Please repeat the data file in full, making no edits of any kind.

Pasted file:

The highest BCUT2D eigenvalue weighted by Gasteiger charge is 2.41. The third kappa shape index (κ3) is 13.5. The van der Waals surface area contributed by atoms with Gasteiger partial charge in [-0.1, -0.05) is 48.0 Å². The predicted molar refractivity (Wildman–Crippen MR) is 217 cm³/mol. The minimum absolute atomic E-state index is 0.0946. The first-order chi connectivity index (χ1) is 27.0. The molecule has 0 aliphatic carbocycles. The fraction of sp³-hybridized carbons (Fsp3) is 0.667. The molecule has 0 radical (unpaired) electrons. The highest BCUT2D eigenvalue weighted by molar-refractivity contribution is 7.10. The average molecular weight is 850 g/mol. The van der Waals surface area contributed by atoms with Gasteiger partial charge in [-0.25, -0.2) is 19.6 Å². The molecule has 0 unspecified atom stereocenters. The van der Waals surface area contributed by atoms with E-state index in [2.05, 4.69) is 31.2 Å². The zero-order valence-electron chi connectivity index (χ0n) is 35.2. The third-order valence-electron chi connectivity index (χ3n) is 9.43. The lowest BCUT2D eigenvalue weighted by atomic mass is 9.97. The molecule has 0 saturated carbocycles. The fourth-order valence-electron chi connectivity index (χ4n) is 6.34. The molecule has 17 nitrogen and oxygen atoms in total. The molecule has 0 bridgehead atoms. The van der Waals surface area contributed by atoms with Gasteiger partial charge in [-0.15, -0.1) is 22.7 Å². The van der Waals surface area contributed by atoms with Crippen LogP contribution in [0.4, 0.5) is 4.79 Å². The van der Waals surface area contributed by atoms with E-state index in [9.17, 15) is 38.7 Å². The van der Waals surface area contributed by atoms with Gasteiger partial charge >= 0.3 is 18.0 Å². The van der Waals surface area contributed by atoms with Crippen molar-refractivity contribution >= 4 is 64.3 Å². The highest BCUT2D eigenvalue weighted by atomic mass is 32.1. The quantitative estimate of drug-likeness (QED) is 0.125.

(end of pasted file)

The highest BCUT2D eigenvalue weighted by Gasteiger charge is 2.41. The third kappa shape index (κ3) is 13.5. The van der Waals surface area contributed by atoms with Gasteiger partial charge in [-0.1, -0.05) is 48.0 Å². The predicted molar refractivity (Wildman–Crippen MR) is 217 cm³/mol. The minimum absolute atomic E-state index is 0.0946. The first-order chi connectivity index (χ1) is 27.0. The molecule has 0 aliphatic carbocycles. The fraction of sp³-hybridized carbons (Fsp3) is 0.667. The molecule has 0 radical (unpaired) electrons. The highest BCUT2D eigenvalue weighted by molar-refractivity contribution is 7.10. The average molecular weight is 850 g/mol. The van der Waals surface area contributed by atoms with Gasteiger partial charge in [-0.25, -0.2) is 19.6 Å². The molecule has 0 unspecified atom stereocenters. The van der Waals surface area contributed by atoms with E-state index in [2.05, 4.69) is 31.2 Å². The zero-order valence-electron chi connectivity index (χ0n) is 35.2. The third-order valence-electron chi connectivity index (χ3n) is 9.43. The lowest BCUT2D eigenvalue weighted by atomic mass is 9.97. The molecule has 0 saturated carbocycles. The fourth-order valence-electron chi connectivity index (χ4n) is 6.34. The molecule has 17 nitrogen and oxygen atoms in total. The molecule has 0 bridgehead atoms. The van der Waals surface area contributed by atoms with Gasteiger partial charge in [-0.15, -0.1) is 22.7 Å². The van der Waals surface area contributed by atoms with Crippen LogP contribution in [0.4, 0.5) is 4.79 Å². The van der Waals surface area contributed by atoms with E-state index in [9.17, 15) is 38.7 Å². The van der Waals surface area contributed by atoms with Gasteiger partial charge >= 0.3 is 18.0 Å². The van der Waals surface area contributed by atoms with Crippen molar-refractivity contribution >= 4 is 64.3 Å². The highest BCUT2D eigenvalue weighted by atomic mass is 32.1. The quantitative estimate of drug-likeness (QED) is 0.125.